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Pharmacy inspections

Inspection reports and learning from inspections

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Preventing abuse of medication

Pharmacy type

Internet / Distance Selling

Pharmacy context

This is a pharmacy which offers its services to people through its website. The pharmacy has a prescribing service provided by doctors based in mainland Europe. The website offers prescription medicines for a range of conditions but mainly supplies medicines for the treatment of pain and sleeping tablets. It is a private pharmacy and does not supply NHS prescriptions. People do not visit the pharmacy in person and medication is sent by post, or delivered by a courier.

Relevant standards

  • 1.1 - The risks associated with providing pharmacy services are identified and managed
  • 1.5 - Appropriate indemnity or insurance arrangements are in place for the pharmacy services provided
  • 1.8 - Children and vulnerable adults are safeguarded
  • 4.2 - Pharmacy services are managed and delivered safely and effectively

Why this is poor practice

The pharmacy is not following its own policies and procedures intended to prevent abuse of medication.

What the shortcomings are

Policies and procedures were in place to prevent people from ordering too many medicines, but they were not always followed. There was an opioid policy, which specified the maximum quantities that would be supplied and how frequently repeat supplies could be made. The SOPs stipulated what action should be taken when patients repeatedly reordered medicines. Larger supplies of some pain relief medicines could be ordered at the consultation stage. The opioid policy stated a maximum of 112 tablets of dihydrocodeine per month, but 224 could be selected when ordering. A patient had been supplied with 252 pregabalin without a fully documented justification. This medicine was listed on the opioid policy with a maximum monthly quantity of 28. The opioid policy stated that the pharmacy was particularly careful when supplying patients under the age of 25. But it was not clear what actions the pharmacy took in those circumstances, or whether they would or would not prescribe. When opioids or sleeping tablets were ordered the pharmacy requested a copy of a previous prescription to confirm the patient had been prescribed the medicine before. But this could be a cause for concern because it could indicate that the patient may also be receiving supplies from their GP. The pharmacy did not take any steps to verify this or contact their GP. Patients ordering opioids or sleeping tablets were required to confirm that they were aware the medicine was addictive and declare that they would inform their own doctor and read the patient information leaflet. Records of decisions to refuse were kept and an e‐mail was sent to the patient explaining why the supply could not be made, e.g. medication not appropriate for condition, maximum quantity exceeded within time scale. The RP checked the patient’s medication record (PMR) to see if there had been previous supplies and checked the request was in line with the opioid policy, and that the patient’s name and address provided matched the payment details and identification provided. But the system was not very sophisticated and did not automatically detect potential fraudulent or dishonest activity, or abuse. It relied on the vigilance of the prescriber and the RP to detect this, and this over reliance on one or two individuals increased the risk of inappropriate supplies being made. Patients requesting sleeping tablets and opioids were required to upload personal identification (ID), confirmation of address, and proof of previous GP prescription. But this was not requested if patients ordered any other medicines. There was no way of assessing a patient’s mental capacity, to determine whether a remote consultation was appropriate.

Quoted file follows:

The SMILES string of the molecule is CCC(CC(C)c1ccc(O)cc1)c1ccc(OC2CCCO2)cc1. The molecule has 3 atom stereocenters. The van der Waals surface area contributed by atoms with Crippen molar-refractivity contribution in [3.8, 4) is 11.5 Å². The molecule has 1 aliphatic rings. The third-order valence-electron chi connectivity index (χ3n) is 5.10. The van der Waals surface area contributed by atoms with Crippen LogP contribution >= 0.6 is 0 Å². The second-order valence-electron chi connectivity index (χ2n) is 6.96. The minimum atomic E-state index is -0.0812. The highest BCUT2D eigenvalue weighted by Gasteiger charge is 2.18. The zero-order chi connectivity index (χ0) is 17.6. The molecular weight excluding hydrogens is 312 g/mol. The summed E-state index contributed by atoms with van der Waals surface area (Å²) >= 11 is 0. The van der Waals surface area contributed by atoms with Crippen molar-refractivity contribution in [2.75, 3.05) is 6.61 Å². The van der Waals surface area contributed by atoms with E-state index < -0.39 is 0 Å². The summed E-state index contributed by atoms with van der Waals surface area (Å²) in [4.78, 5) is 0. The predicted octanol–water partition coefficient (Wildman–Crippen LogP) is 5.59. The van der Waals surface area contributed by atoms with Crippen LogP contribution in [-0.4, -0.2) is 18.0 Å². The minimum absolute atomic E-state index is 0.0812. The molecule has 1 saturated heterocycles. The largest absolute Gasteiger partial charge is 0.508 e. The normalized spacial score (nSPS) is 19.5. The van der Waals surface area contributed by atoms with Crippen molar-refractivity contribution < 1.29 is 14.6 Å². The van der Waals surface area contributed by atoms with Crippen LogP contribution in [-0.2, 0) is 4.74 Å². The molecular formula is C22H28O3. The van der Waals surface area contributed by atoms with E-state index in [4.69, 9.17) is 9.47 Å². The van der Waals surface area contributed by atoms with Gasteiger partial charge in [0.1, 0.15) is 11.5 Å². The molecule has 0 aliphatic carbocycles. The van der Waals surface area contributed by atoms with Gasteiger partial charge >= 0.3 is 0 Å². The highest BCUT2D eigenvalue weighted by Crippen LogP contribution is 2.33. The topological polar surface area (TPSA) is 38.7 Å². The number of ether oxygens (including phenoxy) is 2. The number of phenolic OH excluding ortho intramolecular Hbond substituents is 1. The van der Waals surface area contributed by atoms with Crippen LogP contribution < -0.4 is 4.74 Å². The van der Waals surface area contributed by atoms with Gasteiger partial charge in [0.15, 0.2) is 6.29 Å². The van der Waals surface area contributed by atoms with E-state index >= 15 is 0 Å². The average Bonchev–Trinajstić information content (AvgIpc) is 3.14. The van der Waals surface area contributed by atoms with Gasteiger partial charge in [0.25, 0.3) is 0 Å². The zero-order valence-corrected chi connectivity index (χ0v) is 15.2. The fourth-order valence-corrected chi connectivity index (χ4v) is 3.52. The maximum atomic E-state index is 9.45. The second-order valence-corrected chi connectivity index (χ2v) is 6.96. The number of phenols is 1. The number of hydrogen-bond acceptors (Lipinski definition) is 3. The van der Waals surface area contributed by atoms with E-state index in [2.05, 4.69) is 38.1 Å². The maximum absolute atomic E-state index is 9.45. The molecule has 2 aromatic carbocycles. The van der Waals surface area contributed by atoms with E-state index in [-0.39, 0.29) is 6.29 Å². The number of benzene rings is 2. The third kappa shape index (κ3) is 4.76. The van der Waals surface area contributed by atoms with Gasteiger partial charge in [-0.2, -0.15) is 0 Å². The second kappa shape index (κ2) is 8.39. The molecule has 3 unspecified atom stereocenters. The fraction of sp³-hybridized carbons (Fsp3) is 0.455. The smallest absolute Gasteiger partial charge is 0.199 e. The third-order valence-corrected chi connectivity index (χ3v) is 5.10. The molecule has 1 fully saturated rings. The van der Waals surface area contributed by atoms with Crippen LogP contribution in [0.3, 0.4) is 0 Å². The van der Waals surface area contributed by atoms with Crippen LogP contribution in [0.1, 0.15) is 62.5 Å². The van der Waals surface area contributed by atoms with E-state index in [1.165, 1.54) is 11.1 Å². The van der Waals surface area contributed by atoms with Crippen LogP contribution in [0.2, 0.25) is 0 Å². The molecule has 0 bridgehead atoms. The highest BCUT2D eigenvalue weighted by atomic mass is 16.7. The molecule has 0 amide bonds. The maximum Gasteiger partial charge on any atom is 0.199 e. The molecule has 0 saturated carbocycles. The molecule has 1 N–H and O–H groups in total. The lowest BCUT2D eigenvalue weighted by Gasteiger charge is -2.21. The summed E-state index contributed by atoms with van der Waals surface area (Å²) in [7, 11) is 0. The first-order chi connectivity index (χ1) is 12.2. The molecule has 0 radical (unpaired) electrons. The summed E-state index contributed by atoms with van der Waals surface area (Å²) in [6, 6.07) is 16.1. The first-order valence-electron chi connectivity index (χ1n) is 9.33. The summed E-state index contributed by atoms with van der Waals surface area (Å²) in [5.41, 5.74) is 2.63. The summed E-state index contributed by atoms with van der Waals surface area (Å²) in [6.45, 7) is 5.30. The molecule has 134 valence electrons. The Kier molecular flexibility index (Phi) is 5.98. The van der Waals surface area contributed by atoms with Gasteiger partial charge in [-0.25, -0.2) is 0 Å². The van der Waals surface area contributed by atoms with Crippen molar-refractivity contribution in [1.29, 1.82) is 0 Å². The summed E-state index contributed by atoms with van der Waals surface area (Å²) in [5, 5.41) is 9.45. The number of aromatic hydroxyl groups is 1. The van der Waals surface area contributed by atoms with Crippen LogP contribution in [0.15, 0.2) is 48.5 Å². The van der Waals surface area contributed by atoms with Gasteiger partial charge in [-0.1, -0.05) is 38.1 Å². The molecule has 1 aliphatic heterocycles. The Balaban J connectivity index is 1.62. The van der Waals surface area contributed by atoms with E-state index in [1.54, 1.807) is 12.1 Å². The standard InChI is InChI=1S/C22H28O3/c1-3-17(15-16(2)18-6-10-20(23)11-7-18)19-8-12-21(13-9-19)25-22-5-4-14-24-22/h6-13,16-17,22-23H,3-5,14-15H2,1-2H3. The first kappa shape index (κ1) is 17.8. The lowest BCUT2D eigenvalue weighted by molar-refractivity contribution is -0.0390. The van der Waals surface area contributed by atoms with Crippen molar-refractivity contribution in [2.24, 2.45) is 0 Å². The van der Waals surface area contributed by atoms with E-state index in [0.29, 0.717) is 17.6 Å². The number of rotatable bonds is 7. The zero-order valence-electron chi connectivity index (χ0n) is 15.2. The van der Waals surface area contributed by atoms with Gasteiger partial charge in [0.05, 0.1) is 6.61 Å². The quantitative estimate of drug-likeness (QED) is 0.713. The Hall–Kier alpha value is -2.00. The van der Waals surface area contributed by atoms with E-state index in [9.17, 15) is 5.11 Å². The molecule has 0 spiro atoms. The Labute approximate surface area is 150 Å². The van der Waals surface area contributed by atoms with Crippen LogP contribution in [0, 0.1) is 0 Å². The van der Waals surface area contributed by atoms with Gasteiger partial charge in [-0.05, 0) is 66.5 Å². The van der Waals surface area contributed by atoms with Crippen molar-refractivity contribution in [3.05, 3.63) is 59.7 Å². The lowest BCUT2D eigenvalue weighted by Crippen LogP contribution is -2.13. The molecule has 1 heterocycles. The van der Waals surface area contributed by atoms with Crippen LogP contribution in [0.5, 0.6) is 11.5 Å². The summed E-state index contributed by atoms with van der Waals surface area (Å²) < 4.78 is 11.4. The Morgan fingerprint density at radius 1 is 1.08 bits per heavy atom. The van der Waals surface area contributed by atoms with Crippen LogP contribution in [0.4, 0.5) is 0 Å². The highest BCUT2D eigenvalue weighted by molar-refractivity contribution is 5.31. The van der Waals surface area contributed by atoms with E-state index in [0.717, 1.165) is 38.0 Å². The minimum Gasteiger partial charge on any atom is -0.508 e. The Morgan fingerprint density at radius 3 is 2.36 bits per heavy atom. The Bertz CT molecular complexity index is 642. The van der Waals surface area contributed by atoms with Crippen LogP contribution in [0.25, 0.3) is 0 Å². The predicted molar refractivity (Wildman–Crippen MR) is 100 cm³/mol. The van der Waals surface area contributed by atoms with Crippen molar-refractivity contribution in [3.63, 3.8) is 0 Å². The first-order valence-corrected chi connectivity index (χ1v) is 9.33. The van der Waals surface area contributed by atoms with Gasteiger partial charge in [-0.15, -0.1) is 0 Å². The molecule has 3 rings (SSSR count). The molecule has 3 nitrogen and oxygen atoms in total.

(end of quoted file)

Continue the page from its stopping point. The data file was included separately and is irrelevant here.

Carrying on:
What improvements are required

The pharmacy should ensure that pharmacy practices comply with policies and procedures for preventing abuse and addiction and align with the GPhC's guidance on providing services at a distance.

Highlighted standards

We have identified the standards most likely and least likely to be met in inspections, and highlighted examples of notable practice for each of these standards; to help everyone learn from others and to support continuous improvement:

  1. 1.1 Risk management
  2. 1.2 Reviewing and monitoring the safety of services
  3. 4.2 Safe and effective service delivery
  4. 4.3 Sourcing and safe, secure management of medicines and devices
  5. 2.2 Staff skills and qualifications